Three succinct paragraphs from NJ article on “priority” schools that spell it out: 1) lie, 2) bigger lie, and 3) No proof.

Yes, that’s an actual strategy, from an actual public official. Lame Duck Governor, Jack Markell.

The governor insists that his administration is not blaming the teachers.

“No one is questioning the commitment of these teachers,” Markell said. “They do incredibly challenging work. But we have to do better.”

Markell and Secretary of Education Mark Murphy say the way to fix these schools is to put the best possible principals in charge and free them from district rules so they can do things like add extra school hours, manage their budgets, and select new curricula.


An all timer. If you can guess location (state), you win a prize.


An Inside Look At The Mindset of The Delaware Charter Schools Network @KilroysDelaware @ed_in_de @RCEAPrez @Apl_Jax @ecpaige @nannyfat @Roof_O @DelawareBats @BadassTeachersA @Avi_WA @TNJ_malbright #netde #eduDE #Delaware #edchat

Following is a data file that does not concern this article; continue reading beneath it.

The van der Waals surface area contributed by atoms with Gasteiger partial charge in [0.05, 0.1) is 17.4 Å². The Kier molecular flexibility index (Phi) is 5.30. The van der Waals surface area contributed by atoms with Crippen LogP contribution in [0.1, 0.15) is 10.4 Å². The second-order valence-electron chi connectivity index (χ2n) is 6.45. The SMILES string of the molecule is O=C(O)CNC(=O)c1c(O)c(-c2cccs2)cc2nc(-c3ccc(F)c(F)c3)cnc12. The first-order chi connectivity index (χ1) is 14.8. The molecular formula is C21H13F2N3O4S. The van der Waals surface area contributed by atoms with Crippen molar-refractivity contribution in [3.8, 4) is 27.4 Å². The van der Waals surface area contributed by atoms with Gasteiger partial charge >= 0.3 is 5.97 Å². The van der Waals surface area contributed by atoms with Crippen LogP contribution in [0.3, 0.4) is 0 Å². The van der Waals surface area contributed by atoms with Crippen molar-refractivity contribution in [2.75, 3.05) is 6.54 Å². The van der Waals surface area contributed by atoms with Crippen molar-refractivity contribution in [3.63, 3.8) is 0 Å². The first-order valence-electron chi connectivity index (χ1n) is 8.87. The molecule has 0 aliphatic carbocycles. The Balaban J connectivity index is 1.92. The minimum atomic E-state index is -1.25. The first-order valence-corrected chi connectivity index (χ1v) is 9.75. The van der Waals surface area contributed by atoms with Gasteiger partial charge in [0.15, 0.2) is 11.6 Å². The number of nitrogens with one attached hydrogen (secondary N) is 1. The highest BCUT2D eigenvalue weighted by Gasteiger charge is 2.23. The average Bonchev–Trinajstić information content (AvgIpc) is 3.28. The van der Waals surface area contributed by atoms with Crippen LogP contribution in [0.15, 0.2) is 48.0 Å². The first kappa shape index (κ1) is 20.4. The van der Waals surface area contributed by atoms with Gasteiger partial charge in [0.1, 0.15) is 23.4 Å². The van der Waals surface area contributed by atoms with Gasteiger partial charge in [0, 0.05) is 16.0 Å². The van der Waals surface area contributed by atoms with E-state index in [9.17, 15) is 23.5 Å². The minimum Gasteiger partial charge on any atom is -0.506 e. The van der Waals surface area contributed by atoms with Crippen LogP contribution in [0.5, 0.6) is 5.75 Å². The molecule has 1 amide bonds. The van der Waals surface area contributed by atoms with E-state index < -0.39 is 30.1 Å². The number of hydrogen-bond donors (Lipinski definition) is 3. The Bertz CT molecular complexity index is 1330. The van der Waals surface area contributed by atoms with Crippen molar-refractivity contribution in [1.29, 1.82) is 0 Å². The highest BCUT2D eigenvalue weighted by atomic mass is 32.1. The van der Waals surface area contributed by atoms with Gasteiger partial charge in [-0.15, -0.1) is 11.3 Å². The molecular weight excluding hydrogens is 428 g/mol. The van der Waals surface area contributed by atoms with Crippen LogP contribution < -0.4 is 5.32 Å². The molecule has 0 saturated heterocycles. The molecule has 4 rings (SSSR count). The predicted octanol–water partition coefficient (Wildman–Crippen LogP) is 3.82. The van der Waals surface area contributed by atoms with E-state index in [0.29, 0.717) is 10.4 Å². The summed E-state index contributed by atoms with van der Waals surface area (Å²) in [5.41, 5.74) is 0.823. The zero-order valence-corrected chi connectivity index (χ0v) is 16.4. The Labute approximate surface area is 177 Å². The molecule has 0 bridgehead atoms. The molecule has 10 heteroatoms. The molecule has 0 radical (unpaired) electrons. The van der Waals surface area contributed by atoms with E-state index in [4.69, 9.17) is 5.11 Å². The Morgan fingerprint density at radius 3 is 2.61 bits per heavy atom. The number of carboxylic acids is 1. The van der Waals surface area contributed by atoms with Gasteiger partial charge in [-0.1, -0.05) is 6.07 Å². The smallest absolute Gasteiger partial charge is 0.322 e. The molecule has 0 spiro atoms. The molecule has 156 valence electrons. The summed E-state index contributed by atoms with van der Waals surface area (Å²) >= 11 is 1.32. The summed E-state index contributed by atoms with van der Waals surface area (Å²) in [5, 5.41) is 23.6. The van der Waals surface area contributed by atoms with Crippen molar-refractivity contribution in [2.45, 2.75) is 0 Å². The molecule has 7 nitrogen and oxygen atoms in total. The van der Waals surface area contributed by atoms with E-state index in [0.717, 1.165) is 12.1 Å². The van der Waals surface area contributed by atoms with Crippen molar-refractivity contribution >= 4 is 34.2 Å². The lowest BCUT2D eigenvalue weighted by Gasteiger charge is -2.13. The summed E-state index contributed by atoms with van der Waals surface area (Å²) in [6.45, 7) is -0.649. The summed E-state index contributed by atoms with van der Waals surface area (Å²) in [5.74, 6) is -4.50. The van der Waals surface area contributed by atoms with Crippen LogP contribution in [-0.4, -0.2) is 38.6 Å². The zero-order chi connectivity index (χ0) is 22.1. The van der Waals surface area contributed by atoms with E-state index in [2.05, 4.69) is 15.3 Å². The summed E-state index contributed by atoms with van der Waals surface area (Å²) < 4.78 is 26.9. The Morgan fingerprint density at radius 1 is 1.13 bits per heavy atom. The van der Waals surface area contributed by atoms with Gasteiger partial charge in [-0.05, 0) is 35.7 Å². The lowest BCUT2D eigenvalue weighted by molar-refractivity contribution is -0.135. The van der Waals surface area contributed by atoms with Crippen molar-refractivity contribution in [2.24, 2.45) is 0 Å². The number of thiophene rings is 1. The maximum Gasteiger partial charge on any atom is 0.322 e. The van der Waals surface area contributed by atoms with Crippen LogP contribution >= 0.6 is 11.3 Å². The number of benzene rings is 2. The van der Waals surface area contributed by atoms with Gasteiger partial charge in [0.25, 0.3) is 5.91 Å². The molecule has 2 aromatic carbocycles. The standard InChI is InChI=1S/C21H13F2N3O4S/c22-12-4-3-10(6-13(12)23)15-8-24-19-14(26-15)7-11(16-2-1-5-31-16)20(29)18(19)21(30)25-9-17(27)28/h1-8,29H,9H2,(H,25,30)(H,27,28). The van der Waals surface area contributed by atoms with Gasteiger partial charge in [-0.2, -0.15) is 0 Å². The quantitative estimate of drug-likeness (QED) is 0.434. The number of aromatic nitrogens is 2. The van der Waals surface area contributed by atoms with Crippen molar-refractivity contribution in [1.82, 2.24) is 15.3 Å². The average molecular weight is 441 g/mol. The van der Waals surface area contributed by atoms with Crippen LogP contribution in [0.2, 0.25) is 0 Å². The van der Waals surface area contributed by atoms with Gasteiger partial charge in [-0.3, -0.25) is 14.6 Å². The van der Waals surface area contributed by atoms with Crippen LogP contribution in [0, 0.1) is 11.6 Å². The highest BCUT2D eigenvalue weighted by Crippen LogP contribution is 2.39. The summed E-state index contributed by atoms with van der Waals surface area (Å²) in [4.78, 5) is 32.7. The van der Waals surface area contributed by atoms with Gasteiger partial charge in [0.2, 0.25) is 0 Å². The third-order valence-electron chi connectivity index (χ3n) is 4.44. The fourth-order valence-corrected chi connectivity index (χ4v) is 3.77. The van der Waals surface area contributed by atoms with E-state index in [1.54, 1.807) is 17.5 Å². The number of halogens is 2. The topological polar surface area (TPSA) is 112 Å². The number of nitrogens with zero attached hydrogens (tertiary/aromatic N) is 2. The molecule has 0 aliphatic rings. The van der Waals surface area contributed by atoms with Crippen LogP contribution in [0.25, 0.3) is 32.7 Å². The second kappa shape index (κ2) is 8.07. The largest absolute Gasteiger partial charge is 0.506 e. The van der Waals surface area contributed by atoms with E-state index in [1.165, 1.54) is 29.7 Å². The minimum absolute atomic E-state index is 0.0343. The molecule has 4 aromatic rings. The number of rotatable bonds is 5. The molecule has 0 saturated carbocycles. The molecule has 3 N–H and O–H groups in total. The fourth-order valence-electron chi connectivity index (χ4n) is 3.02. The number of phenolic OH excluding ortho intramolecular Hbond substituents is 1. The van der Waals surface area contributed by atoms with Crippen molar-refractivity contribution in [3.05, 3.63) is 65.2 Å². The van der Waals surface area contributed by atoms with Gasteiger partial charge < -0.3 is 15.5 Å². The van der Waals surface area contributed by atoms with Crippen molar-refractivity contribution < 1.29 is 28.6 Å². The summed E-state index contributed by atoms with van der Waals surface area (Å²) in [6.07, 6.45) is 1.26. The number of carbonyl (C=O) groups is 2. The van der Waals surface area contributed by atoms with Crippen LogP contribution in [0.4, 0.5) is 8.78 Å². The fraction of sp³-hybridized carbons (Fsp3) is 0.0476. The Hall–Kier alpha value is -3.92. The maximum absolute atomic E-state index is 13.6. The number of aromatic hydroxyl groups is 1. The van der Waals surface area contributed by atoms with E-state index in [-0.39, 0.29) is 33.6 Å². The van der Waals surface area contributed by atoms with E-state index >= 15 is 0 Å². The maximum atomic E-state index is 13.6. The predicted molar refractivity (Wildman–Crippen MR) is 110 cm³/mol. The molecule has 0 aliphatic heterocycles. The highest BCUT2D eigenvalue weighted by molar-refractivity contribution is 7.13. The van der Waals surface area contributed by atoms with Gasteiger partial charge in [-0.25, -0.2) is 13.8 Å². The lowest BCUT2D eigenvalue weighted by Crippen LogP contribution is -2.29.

Exceptional Delaware 2018

I’m sure it will come as no secret that I don’t have a lot of love for the Delaware Charter Schools Network.  I think they have entirely way too much influence on education in Delaware.  Roughly 10% of Delaware students attend charter schools.  In the grand scheme of things, that is not a huge number.  The vast majority of charter school students are in Newcastle County, as they have the largest number of charters.

So why is it that these schools, representing not even a quarter of the population of students in Delaware, cause such controversy?  It could be the propaganda behind them.  The Charter School Law in Delaware was created in 1995.  The original law’s intent is vastly different than the charter school landscape we see nearly 20 years later.  What caused the ground to shift?  One word: Rodel.  When Paul Herdman took the reigns as executive director of…

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